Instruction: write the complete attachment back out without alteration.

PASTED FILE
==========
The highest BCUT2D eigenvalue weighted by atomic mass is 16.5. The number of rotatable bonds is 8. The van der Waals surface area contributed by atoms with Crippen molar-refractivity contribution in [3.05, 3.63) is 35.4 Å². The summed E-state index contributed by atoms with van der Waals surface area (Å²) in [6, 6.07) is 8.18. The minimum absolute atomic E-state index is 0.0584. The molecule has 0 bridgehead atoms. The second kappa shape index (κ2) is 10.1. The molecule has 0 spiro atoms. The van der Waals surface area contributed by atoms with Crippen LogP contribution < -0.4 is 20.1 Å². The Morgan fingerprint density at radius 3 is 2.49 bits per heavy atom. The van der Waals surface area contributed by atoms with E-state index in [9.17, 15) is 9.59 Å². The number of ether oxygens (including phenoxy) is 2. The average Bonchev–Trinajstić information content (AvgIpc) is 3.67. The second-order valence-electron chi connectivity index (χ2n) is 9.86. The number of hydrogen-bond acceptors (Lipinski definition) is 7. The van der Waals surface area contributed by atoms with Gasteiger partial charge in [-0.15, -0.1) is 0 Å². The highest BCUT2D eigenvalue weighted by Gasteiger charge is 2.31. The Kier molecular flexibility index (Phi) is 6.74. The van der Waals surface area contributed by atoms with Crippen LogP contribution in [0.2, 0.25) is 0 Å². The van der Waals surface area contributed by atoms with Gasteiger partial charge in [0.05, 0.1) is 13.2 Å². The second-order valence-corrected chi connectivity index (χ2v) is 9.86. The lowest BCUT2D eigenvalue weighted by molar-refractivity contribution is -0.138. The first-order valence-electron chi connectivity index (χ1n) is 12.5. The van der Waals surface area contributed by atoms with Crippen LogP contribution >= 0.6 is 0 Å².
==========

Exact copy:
The highest BCUT2D eigenvalue weighted by atomic mass is 16.5. The number of rotatable bonds is 8. The van der Waals surface area contributed by atoms with Crippen molar-refractivity contribution in [3.05, 3.63) is 35.4 Å². The summed E-state index contributed by atoms with van der Waals surface area (Å²) in [6, 6.07) is 8.18. The minimum absolute atomic E-state index is 0.0584. The molecule has 0 bridgehead atoms. The second kappa shape index (κ2) is 10.1. The molecule has 0 spiro atoms. The van der Waals surface area contributed by atoms with Crippen LogP contribution < -0.4 is 20.1 Å². The Morgan fingerprint density at radius 3 is 2.49 bits per heavy atom. The van der Waals surface area contributed by atoms with E-state index in [9.17, 15) is 9.59 Å². The number of ether oxygens (including phenoxy) is 2. The average Bonchev–Trinajstić information content (AvgIpc) is 3.67. The second-order valence-electron chi connectivity index (χ2n) is 9.86. The number of hydrogen-bond acceptors (Lipinski definition) is 7. The van der Waals surface area contributed by atoms with Gasteiger partial charge in [-0.15, -0.1) is 0 Å². The highest BCUT2D eigenvalue weighted by Gasteiger charge is 2.31. The Kier molecular flexibility index (Phi) is 6.74. The van der Waals surface area contributed by atoms with Crippen LogP contribution in [0.2, 0.25) is 0 Å². The van der Waals surface area contributed by atoms with Gasteiger partial charge in [0.05, 0.1) is 13.2 Å². The second-order valence-corrected chi connectivity index (χ2v) is 9.86. The lowest BCUT2D eigenvalue weighted by molar-refractivity contribution is -0.138. The first-order valence-electron chi connectivity index (χ1n) is 12.5. The van der Waals surface area contributed by atoms with Crippen LogP contribution >= 0.6 is 0 Å².